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Have you ever wanted to ask a firefighter a question?

Well now's your chance! This is where Firefighter Shane answers fire safety questions from kids just like you!. Check out the questions asked below, and you just might find the answer you've been looking for.

Can't find your question?

No problem! Send your question by by e-mail to [email protected].

What can I do to keep from getting false alarms without using my smoke alarm for a frisbee?

Dear Wanda
Sure false alarms can be a hassle, but taking the battery out of the smoke alarm as you know, can lead to tragic circumstances. Without knowing exactly where your smoke alarm is placed, let's go over a few basics.

  • Smoke alarms should be located away from kitchen and bath areas, as both are a frequent source for false alarms.
  • The smoke alarm should be placed near bedrooms either on the ceiling - at least 6 to 12 inches away from the wall - or on the wall, 6 to 12 inches down from the ceiling. This allows the alarm to sense the smoke as it approaches the sleeping area.
  • You should have at least one smoke alarm per floor, for rapid detection.

There are two types of smoke alarms on the market, ionization and photoelectric. An ionization smoke alarm detects a flaming fire faster, a photoelectric will detect a smoldering fire quicker. Both are excellent, but because the photoelectric smoke alarm relys on a visible amount of smoke to trip the alarm, while the ionization will trip when invisible by-products of detection are present, you may have better luck with the photoelectric, especially if false alarms are preventing you from using your smoke alarm at all. The majority of smoke alarms on the market are ionization, so chances are this is the type you have. I should also add that combination photoelectic/ionization smoke alarms are also available which give the most rapid detection, no matter what kind of fire may be burning.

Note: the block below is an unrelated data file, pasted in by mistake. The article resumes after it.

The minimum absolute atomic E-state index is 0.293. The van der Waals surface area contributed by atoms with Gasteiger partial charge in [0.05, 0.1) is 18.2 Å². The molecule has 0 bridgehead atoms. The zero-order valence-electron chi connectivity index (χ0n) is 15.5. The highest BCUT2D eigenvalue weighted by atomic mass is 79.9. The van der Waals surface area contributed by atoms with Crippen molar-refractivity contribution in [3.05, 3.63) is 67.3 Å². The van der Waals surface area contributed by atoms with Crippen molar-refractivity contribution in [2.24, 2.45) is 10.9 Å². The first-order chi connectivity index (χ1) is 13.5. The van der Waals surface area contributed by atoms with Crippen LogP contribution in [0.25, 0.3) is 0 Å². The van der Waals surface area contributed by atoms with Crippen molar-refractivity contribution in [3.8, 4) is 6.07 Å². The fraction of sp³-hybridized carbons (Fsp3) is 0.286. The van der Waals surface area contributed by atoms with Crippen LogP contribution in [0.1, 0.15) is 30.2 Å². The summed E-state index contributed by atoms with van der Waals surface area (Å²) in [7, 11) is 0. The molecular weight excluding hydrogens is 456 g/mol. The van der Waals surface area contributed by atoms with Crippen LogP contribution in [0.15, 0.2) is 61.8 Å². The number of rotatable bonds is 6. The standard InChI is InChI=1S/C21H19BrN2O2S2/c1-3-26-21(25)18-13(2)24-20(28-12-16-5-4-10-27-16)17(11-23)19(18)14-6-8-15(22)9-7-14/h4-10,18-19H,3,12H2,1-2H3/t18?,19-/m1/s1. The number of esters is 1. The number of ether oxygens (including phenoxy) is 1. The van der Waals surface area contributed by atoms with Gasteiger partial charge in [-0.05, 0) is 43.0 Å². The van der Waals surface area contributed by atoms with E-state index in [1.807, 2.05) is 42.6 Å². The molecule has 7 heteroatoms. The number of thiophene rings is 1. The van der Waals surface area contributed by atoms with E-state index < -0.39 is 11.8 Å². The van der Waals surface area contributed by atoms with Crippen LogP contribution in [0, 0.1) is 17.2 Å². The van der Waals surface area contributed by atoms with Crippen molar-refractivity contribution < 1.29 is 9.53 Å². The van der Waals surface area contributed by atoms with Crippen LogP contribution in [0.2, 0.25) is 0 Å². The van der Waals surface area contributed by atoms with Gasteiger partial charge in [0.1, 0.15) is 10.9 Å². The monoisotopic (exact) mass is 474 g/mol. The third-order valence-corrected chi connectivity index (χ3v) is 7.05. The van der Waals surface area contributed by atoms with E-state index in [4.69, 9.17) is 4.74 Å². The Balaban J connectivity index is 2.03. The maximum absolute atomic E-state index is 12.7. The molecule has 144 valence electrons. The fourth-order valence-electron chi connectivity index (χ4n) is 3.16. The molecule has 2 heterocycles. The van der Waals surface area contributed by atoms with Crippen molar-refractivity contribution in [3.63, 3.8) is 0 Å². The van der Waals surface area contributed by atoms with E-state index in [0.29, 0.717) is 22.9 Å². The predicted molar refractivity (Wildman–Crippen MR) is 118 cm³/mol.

I know you're supposed to dial 911 when there's a fire, but what do I tell them?

Courtney 9 years

Dear Courtney.
The most important thing to do when you call 911 is to try and stay calm. That can be a difficult thing to do when you are excited and scared, but you need to be calm so that the 911 operators can understand you, and get the information they need. The operators understand that you are excited, and will ask you the questions they need answered. When you first call 911 they will ask you if you want police, ambulance or fire. Then they put you through to that department. The operator will ask you what your address is, and why you are calling, Answer their questions calmly, and stay on the line until they are finished. In the case of a fire, it's always safest to call from a neighbor's house where you'll be safe.


What other types of calls do firefighters go on, other than calls for fires?

Connor 7

Fire TruckDear Connor.
Great question! Firefighters wear many different hats. We attend ambulance calls, as we are trained to take care of patients, and can often get to the scene before an ambulance . We have water rescue units that help save people in trouble on rivers and lakes. We have high angle rescue teams that can rescue people from high buildings. We have hazardous materials units that take care of chemicals and materials that are dangerous. We have trench rescue units to help save people who are trapped when the ground collapses. Chances are, if someone's in trouble, we're there to help them.


How can firefighters go into buildings that are on fire?

Isabelle 11

FirefighterDear Isabelle.
Well the big reason that we can go into burning buildings is because of the special firefighting equipment we wear. Every part of our body is protected. Our steel-toed boots protect our feet. Our turn-out pants protect our legs, and have knee pads so that we can crawl under the hot, smokey air. Our turn-out jackets protect our bodies, gloves protect our hands, and a helmet and balaclava protects our head, face and neck. But most importantly our masks protect our lungs. Fires are very smokey, and we could never survive in a fire without our masks and air bottles. Remember too that we are well trained, and although firefighting is very dangerous, we try to enter a building or home as safely as we can.





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